October 14, 2008

BORN TO MAKE MISTAKES:

Runaway Justice: Sarah and Todd Palin’s reaction to their brother-in-law is understandable, but it crossed a line. (Jim Geraghty, 10/14/08, National Review)

The following facts about Sarah Palin’s brother in-law, Mike Wooten, were confirmed by a 2005 State Police investigation:

He used a Taser on his stepson.

He shot a moose without a license, violating a law he has responsibility for enforcing.

He drank beer in his patrol car on one occasion.

He told others his father-in-law would “eat a [expletive]ing lead bullet” if he helped his daughter get an attorney for the divorce.

Wooten’s tenure with the Alaska State Police also includes a reprimand in January 2004 for negligent damage to a state vehicle; a January 2005 instruction after being accused of speeding, unsafe lane changes, following too closely and not using turn signals in his state vehicle; a June 2005 instruction regarding personal cell phone calls; an October 2005 suspension from work after getting a speeding ticket; and a November 2005 memo “to clarify duty hours, tardiness and personal business during duty time.”


At the conclusion of the 2005 investigation, the State Police concluded Wooten exhibited “a significant pattern of judgment failures,” and decided the appropriate discipline was… a ten-day suspension.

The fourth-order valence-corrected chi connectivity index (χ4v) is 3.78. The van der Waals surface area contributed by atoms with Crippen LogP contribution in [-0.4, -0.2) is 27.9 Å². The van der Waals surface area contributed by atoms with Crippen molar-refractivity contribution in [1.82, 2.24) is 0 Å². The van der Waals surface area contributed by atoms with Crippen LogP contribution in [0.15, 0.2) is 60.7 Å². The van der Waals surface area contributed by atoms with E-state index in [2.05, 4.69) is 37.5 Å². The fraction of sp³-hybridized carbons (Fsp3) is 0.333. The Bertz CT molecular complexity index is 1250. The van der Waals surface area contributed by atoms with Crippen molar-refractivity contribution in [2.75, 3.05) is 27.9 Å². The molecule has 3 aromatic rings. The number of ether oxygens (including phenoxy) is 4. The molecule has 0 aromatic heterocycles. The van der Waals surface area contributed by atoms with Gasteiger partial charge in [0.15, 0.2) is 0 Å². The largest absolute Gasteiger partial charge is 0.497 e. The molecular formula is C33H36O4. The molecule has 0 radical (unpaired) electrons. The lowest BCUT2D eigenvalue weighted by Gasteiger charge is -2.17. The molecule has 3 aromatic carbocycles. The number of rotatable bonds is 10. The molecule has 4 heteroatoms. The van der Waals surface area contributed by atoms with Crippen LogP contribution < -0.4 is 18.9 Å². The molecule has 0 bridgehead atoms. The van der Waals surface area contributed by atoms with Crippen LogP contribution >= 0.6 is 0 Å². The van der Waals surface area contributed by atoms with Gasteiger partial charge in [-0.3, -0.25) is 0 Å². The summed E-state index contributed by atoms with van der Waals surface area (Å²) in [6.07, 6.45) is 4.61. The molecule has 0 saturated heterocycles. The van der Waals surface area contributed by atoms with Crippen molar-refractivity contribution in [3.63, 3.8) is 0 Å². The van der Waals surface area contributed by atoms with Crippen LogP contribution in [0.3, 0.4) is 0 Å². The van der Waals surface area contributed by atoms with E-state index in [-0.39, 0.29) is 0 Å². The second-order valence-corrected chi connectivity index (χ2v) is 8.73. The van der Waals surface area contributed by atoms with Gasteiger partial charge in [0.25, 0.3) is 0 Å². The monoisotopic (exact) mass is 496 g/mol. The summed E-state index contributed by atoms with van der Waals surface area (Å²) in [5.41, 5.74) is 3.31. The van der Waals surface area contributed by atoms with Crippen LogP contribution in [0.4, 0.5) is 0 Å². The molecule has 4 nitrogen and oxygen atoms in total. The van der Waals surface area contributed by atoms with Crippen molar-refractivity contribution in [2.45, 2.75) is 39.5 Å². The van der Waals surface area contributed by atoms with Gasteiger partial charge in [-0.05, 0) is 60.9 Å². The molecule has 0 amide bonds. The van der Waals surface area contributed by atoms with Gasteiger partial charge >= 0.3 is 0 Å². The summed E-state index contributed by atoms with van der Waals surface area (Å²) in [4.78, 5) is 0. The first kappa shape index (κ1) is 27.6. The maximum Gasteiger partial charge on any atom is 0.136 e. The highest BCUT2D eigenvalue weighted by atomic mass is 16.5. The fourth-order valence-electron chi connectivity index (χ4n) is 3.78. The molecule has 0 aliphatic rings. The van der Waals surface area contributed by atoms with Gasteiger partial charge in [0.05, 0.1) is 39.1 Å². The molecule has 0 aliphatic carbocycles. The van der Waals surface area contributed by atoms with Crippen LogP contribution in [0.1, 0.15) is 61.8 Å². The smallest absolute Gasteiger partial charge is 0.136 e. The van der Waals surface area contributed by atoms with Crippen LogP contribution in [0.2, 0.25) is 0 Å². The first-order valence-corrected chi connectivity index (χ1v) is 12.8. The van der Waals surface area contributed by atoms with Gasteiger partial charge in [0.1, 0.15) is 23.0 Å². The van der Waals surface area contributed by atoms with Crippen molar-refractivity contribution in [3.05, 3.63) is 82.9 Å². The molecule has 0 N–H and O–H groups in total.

After this, Palin and her husband Todd clearly made efforts to get the State Police to investigate and reinvestigate his misbehavior, and there is little doubt they wanted Wooten fired.

Reading the state special counsel’s report, one concludes that the actions of the Palins were legal and completely understandable, and yet crossed a line in their persistence.

Their reaction is entirely understandable; even if every unverified allegation is untrue, the various violations of law, police policy, and good judgment confirmed by Wooten’s superiors obviously warrants a lot more than two weeks off. Nonetheless, the actions of the Palins led to a series of high-ranking state officials contacting the state police to reopen their investigation of the guy, and the governor had to know how that would look. [...]

Palin’s intervention in the matter appears to be a unique set of circumstances; there is no evidence to suggest this is part of a sweeping and far-reaching pattern of abusing her office. If Sarah Palin responded to Wooten’s pattern of dangerous behavior in a manner that crossed an ethical boundary, her response can also be called “human.”


The strongest mitigating factor is actually just how open their pursuit of Mr. Wooten was. They made no bones about it.

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Posted by Orrin Judd at October 14, 2008 7:46 AM
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